Many CMSs separate page regions as well, allowing you to design multiple headers, footers, and content regions that can be assembled into custom pages later. The content for the site is then ingested into the CMS and stored into a database. This can be anything from text, images, or even multimedia. Now the content can be added as pages are created or uploaded separately. To create a page, you choose a template and then assemble the elements that you want onto the page or you can add content through the use of the CMSes Page Editor, which is typically a WYSIWYG, What You See Is What You Get, editor that resembles using a word processor.
Now as you create pages, you can also use the CMS to structure the site and build navigation. As a designer, this can make creating and deploying sites incredibly fast. For most web designers, the real benefits of the CMS are what they allow you do after the site is published. Updating page content is usually done through the WYSIWYG editor, allowing non-web designers and non-technical people to update the site's content. Depending upon how you organize the site, you can turn site management over to the client entirely.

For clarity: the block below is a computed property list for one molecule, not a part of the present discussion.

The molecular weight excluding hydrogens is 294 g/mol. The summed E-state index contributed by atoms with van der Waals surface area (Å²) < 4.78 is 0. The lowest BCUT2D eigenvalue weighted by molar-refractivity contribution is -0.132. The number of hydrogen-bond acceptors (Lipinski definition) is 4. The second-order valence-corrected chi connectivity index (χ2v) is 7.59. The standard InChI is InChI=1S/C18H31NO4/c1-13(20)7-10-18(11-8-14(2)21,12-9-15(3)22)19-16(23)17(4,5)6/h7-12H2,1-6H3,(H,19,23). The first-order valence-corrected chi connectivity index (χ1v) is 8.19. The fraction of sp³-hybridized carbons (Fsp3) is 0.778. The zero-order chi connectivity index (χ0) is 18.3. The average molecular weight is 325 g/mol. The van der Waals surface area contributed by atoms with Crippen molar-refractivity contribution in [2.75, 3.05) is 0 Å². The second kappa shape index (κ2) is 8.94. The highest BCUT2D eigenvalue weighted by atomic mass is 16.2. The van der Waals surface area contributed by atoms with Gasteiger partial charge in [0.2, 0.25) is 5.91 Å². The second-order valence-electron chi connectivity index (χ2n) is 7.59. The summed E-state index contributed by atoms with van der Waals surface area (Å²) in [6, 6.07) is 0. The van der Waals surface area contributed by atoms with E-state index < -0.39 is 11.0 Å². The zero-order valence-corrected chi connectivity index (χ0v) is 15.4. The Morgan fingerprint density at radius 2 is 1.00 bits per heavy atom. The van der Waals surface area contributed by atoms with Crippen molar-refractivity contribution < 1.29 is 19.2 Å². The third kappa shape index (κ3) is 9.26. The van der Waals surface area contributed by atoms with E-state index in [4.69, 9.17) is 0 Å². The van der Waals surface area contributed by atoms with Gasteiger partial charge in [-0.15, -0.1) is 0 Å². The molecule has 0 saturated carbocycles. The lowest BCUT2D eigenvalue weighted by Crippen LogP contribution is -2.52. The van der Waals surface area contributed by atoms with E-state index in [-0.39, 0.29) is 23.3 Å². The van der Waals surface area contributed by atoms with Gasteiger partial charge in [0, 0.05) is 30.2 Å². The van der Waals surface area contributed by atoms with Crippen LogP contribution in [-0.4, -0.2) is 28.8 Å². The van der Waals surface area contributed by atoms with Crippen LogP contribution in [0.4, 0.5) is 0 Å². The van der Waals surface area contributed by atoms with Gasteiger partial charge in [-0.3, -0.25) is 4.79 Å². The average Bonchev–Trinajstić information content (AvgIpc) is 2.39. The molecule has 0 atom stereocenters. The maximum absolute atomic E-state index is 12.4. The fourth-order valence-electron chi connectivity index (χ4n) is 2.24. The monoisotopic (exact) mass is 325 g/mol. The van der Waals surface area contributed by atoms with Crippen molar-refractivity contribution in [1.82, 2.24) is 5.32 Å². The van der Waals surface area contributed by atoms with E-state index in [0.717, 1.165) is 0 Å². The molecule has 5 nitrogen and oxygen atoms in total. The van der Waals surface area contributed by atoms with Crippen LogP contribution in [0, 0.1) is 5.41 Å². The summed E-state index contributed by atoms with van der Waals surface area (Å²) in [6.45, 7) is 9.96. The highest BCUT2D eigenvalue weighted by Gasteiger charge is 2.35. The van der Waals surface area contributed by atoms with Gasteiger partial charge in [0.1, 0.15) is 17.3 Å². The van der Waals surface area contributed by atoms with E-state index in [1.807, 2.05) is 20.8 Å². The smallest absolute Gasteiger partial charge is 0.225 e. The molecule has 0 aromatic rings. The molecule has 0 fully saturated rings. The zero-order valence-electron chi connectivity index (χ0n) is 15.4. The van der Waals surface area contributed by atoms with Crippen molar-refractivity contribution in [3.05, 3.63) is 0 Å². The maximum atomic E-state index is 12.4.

CMSes also allow you to extend the function of your site in powerful ways. Often just installing modules or plug- ins will allow you to add things like blogging, ecommerce, calendars, are other features to your site. This ability often allows you to scale up a site's functionality without having to engage a development team or add additional skills on your own. So CMSes sound great, right? Well, yeah, but just like anything else they have their pros and corns. Setting up a Content Management System can be complicated, so expect a learning curve when setting up and managing any CMS for the first time.